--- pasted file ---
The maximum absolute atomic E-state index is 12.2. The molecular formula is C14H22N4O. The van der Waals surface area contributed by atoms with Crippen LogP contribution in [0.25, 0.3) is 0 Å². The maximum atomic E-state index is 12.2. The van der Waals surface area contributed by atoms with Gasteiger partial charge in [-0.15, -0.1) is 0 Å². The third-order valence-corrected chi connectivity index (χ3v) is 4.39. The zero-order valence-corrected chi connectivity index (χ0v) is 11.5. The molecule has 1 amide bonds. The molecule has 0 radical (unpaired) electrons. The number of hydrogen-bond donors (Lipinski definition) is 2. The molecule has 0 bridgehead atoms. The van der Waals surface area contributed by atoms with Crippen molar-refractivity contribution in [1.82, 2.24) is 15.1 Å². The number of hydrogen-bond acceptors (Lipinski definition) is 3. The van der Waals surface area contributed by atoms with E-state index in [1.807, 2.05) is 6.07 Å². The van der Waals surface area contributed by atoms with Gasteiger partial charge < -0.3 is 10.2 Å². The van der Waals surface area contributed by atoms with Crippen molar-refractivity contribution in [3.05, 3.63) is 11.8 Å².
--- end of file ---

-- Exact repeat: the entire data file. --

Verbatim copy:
The maximum absolute atomic E-state index is 12.2. The molecular formula is C14H22N4O. The van der Waals surface area contributed by atoms with Crippen LogP contribution in [0.25, 0.3) is 0 Å². The maximum atomic E-state index is 12.2. The van der Waals surface area contributed by atoms with Gasteiger partial charge in [-0.15, -0.1) is 0 Å². The third-order valence-corrected chi connectivity index (χ3v) is 4.39. The zero-order valence-corrected chi connectivity index (χ0v) is 11.5. The molecule has 1 amide bonds. The molecule has 0 radical (unpaired) electrons. The number of hydrogen-bond donors (Lipinski definition) is 2. The molecule has 0 bridgehead atoms. The van der Waals surface area contributed by atoms with Crippen molar-refractivity contribution in [1.82, 2.24) is 15.1 Å². The number of hydrogen-bond acceptors (Lipinski definition) is 3. The van der Waals surface area contributed by atoms with E-state index in [1.807, 2.05) is 6.07 Å². The van der Waals surface area contributed by atoms with Gasteiger partial charge < -0.3 is 10.2 Å². The van der Waals surface area contributed by atoms with Crippen molar-refractivity contribution in [3.05, 3.63) is 11.8 Å².